SAMUEL R. PHILLIPS, farmer, P. O. Forest, Hardin County, born in Athens County, Ohio, July 30, 1815, is a son of Daniel and Abigail (Cady) Phillips, natives of Vermont and Connecticut, respectively, who resided for some years near Cooperstown, N. Y., and afterward moved to Pennsylvania; they came to Marietta, Ohio, in 1812, and finally settled in Ames Township, Athens Co., Ohio, in 1814, and there Daniel Phillips died in 1831; his father was a soldier under Gen. Washington in the war of the Revolution for seven years, and died in 1835. The mother of Daniel Phillips was present at the massacre at Wyoming. Samuel R. Phillips, the subject of this sketch, came to Delaware Township, this county, with his mother and an elder brother, Job, in the fall of 1835; his mother resided here until her death, which occurred in 1849, in her seventy sixth year. In August, 1836, he entered eighty acres of land, which he still owns; there is but one other man in Delaware Township, this county, who is living on land originally entered by himself from the Government. Mr. Phillips has added eighty acres of land to his original entry and now owns 160 acres of fine farming land. In 1842 he taught the first school in his district, teaching in all four terms. July 8, 1849, he married Miss Matilda Roby, who was born in Franklin County, Ohio, January 30, 1817, and came to Hardin County, Ohio, in 1888 with her parents, Josiah and Margaret (Elsey) Roby. To Samuel R. Phillips and wife were born three sons: David Isaac, Daniel Josiah (deceased) and Samuel Hanson. Our subject cast his first presidential vote for Henry Clay, and has supported the Whig and Republican parties ever since. He and his wife are members of the Methodist Episcopal Church. Mr. Phillips is a man of upright principles and strict integrity, greatly respected and esteemed by all who know him. [Source: History of Hancock Co, Chicago: Warner Beers & Co., 1886]
WILLIAM T. PLATT, auditor of Hancock County, Findlay, was born at Cannon's Mill, Columbia Co., Ohio, March 19, 1853, son of George and Eve M. (Faulk) Platt, the former a native of Oldham, England. George Platt, a miller by occupation, came to America when a young man, and died at Findlay in 1867, leaving a family of three sons and five daughters as a care for his estimable widow, who deserves especial mention as a worthy woman, wife and mother, and who by dint of steady, persistent industry, reared and educated her children and has lived to see them occupying important positions in life. William T. Platt obtained a good common school education and, at the age of twenty, engaged in teaching. After spending two terms in the country he came to Findlay, where, after teaching in the B department of the grammar school he taught for four years in the A department. During this time he served for six years as a member of the board of school examiners of Hancock County (from 1876 to 1883), and as city clerk from 1878 to 1883. In the latter year he was elected to his present official position, which he has creditably filled since. He married, in Findlay, Arminda, daughter of Jacob and Susan (Weimer) Altman, pioneers of this county. They have one son and one daughter: Florence E. and Clarence E. Mr. and Mrs. Platt are members of the English Lutheran Church. In politics he is a Democrat. [Source: History of Hancock Co, Chicago: Warner Beers & Co., 1886]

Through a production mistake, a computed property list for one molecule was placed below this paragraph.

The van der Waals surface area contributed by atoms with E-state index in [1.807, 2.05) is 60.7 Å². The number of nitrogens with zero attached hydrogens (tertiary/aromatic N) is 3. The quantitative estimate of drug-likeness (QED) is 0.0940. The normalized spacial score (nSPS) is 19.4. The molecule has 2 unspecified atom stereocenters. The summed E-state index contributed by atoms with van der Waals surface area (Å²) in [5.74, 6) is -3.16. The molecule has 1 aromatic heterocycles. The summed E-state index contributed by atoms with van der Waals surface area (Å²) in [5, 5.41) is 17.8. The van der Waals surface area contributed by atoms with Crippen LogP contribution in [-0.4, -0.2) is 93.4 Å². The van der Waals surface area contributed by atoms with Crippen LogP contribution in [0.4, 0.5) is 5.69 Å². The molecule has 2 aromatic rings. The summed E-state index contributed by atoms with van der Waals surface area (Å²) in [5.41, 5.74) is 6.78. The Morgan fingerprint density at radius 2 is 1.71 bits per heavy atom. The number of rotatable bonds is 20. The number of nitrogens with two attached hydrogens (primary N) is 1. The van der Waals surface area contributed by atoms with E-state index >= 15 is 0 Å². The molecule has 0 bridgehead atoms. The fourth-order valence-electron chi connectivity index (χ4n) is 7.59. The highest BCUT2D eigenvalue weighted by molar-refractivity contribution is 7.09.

IRA PLOTTS, merchant, Vanlue, born July 10, 1830, in Fairfield County, Ohio, is a son of Gershom and Mary (Plotner) Plotts, natives of Pennsylvania, who came to Ohio in 1800. Gershom Plotts was one of the pioneers of Fairfield County and Hancock County, Ohio, and a soldier in the war of 1812, having enlisted in Fairfield County. He was three times married and was the father of ten children, eight of whom are still living: Hiram, Washington, Andrew J., John, William L., Ira, Oliver and Moses. In 1834 Ira Plotts, our subject, was brought to Hancock County with his parents, who settled in Amanda Township on Section 16, near Vanlue. Gershom Plotts remained in Amanda Township twenty years, and in 1854 he removed to Michigan, where he died. Ira Plotts went to Michigan with his parents, and in 1859 returned to Hancock County, Ohio, where he has since remained. He married, in 1854, Mary J., daughter of George Morehart, of Amanda Township, this county. To this union have been born ten children, five of whom are living: Ella, wife of S. C. Chesebro; Etta, wife of J. V. Rice; Augusta, wife of F. Cross; Alwilda J. and Sarah. In 1860 Mr. Plotts embarked in the grocery business, adding in 1863 the dry goods branch, and has been engaged in the grocery and dry goods business ever since. He has been a successful business man. He has served as justice of the peace six years. He has a farm near Vanlue, this county, on which he has passed a good portion of his time. In politics Mr. Plotts is a Democrat; a member of the I.O.O.F. [Source: History of Hancock Co, Chicago: Warner Beers & Co., 1886]